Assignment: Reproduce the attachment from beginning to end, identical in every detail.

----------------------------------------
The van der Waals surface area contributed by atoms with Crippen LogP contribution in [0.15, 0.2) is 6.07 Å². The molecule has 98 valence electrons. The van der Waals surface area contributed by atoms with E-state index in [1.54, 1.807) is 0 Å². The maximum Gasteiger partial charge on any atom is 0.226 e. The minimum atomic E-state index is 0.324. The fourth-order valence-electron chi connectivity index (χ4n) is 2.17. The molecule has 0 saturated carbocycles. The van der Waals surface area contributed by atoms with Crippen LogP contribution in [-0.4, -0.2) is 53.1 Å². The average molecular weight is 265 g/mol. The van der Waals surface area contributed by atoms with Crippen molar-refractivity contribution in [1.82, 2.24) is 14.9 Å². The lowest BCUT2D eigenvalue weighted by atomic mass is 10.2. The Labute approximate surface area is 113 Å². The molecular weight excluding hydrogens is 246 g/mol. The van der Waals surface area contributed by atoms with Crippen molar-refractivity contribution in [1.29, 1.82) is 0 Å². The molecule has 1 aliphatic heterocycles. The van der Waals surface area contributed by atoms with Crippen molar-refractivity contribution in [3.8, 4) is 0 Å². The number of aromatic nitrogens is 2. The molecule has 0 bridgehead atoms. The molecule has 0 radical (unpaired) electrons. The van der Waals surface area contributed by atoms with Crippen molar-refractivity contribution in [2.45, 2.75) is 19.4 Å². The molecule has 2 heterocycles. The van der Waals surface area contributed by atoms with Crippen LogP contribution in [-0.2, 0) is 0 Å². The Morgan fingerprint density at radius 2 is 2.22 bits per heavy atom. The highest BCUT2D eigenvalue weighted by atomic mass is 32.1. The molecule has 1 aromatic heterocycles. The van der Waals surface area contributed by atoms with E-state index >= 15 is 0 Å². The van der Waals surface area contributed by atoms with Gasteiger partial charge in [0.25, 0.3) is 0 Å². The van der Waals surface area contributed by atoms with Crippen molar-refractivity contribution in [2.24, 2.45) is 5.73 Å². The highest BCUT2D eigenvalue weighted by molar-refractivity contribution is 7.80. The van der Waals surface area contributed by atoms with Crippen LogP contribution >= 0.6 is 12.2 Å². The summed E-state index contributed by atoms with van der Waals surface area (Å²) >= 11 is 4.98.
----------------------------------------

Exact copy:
The van der Waals surface area contributed by atoms with Crippen LogP contribution in [0.15, 0.2) is 6.07 Å². The molecule has 98 valence electrons. The van der Waals surface area contributed by atoms with E-state index in [1.54, 1.807) is 0 Å². The maximum Gasteiger partial charge on any atom is 0.226 e. The minimum atomic E-state index is 0.324. The fourth-order valence-electron chi connectivity index (χ4n) is 2.17. The molecule has 0 saturated carbocycles. The van der Waals surface area contributed by atoms with Crippen LogP contribution in [-0.4, -0.2) is 53.1 Å². The average molecular weight is 265 g/mol. The van der Waals surface area contributed by atoms with Crippen molar-refractivity contribution in [1.82, 2.24) is 14.9 Å². The lowest BCUT2D eigenvalue weighted by atomic mass is 10.2. The Labute approximate surface area is 113 Å². The molecular weight excluding hydrogens is 246 g/mol. The van der Waals surface area contributed by atoms with Crippen molar-refractivity contribution in [1.29, 1.82) is 0 Å². The molecule has 1 aliphatic heterocycles. The van der Waals surface area contributed by atoms with Crippen molar-refractivity contribution in [3.8, 4) is 0 Å². The number of aromatic nitrogens is 2. The molecule has 0 bridgehead atoms. The molecule has 0 radical (unpaired) electrons. The van der Waals surface area contributed by atoms with Crippen molar-refractivity contribution in [2.45, 2.75) is 19.4 Å². The molecule has 2 heterocycles. The van der Waals surface area contributed by atoms with Crippen LogP contribution in [-0.2, 0) is 0 Å². The Morgan fingerprint density at radius 2 is 2.22 bits per heavy atom. The highest BCUT2D eigenvalue weighted by atomic mass is 32.1. The molecule has 1 aromatic heterocycles. The van der Waals surface area contributed by atoms with E-state index >= 15 is 0 Å². The van der Waals surface area contributed by atoms with Gasteiger partial charge in [0.25, 0.3) is 0 Å². The van der Waals surface area contributed by atoms with Crippen molar-refractivity contribution in [2.24, 2.45) is 5.73 Å². The highest BCUT2D eigenvalue weighted by molar-refractivity contribution is 7.80. The van der Waals surface area contributed by atoms with Crippen LogP contribution >= 0.6 is 12.2 Å². The summed E-state index contributed by atoms with van der Waals surface area (Å²) >= 11 is 4.98.